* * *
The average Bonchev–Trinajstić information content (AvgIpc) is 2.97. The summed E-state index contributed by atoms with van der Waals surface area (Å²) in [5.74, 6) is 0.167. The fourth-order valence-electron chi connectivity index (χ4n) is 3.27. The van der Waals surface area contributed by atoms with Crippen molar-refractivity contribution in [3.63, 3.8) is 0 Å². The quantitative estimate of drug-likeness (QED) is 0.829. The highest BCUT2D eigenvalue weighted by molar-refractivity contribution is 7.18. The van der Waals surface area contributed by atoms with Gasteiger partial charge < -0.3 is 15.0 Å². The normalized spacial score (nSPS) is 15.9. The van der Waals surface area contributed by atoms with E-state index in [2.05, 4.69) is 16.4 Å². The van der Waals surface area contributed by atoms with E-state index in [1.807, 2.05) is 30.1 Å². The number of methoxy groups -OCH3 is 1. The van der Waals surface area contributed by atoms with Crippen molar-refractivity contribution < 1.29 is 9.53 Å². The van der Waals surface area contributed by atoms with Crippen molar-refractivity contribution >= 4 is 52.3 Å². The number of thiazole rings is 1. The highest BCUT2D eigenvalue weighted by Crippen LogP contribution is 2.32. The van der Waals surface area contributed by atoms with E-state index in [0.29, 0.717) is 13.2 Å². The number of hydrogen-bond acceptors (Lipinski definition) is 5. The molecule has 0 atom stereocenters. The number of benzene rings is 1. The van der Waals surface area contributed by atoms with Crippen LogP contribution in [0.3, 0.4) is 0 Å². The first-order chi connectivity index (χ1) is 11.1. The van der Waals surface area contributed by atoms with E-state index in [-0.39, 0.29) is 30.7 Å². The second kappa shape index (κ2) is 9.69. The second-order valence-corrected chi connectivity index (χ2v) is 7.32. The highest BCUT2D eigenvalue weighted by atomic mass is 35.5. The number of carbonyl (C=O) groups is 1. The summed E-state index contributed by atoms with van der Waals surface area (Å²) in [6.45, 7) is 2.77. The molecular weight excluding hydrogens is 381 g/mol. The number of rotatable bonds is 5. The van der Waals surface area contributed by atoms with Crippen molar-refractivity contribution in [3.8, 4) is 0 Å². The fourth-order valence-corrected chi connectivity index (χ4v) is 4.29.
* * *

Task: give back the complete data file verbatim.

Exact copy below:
The average Bonchev–Trinajstić information content (AvgIpc) is 2.97. The summed E-state index contributed by atoms with van der Waals surface area (Å²) in [5.74, 6) is 0.167. The fourth-order valence-electron chi connectivity index (χ4n) is 3.27. The van der Waals surface area contributed by atoms with Crippen molar-refractivity contribution in [3.63, 3.8) is 0 Å². The quantitative estimate of drug-likeness (QED) is 0.829. The highest BCUT2D eigenvalue weighted by molar-refractivity contribution is 7.18. The van der Waals surface area contributed by atoms with Gasteiger partial charge < -0.3 is 15.0 Å². The normalized spacial score (nSPS) is 15.9. The van der Waals surface area contributed by atoms with E-state index in [2.05, 4.69) is 16.4 Å². The van der Waals surface area contributed by atoms with E-state index in [1.807, 2.05) is 30.1 Å². The number of methoxy groups -OCH3 is 1. The van der Waals surface area contributed by atoms with Crippen molar-refractivity contribution < 1.29 is 9.53 Å². The van der Waals surface area contributed by atoms with Crippen molar-refractivity contribution >= 4 is 52.3 Å². The number of thiazole rings is 1. The highest BCUT2D eigenvalue weighted by Crippen LogP contribution is 2.32. The van der Waals surface area contributed by atoms with E-state index in [0.29, 0.717) is 13.2 Å². The number of hydrogen-bond acceptors (Lipinski definition) is 5. The molecule has 0 atom stereocenters. The number of benzene rings is 1. The van der Waals surface area contributed by atoms with Crippen LogP contribution in [0.3, 0.4) is 0 Å². The first-order chi connectivity index (χ1) is 11.1. The van der Waals surface area contributed by atoms with E-state index in [-0.39, 0.29) is 30.7 Å². The second kappa shape index (κ2) is 9.69. The second-order valence-corrected chi connectivity index (χ2v) is 7.32. The highest BCUT2D eigenvalue weighted by atomic mass is 35.5. The number of carbonyl (C=O) groups is 1. The summed E-state index contributed by atoms with van der Waals surface area (Å²) in [6.45, 7) is 2.77. The molecular weight excluding hydrogens is 381 g/mol. The number of rotatable bonds is 5. The van der Waals surface area contributed by atoms with Crippen molar-refractivity contribution in [3.8, 4) is 0 Å². The fourth-order valence-corrected chi connectivity index (χ4v) is 4.29.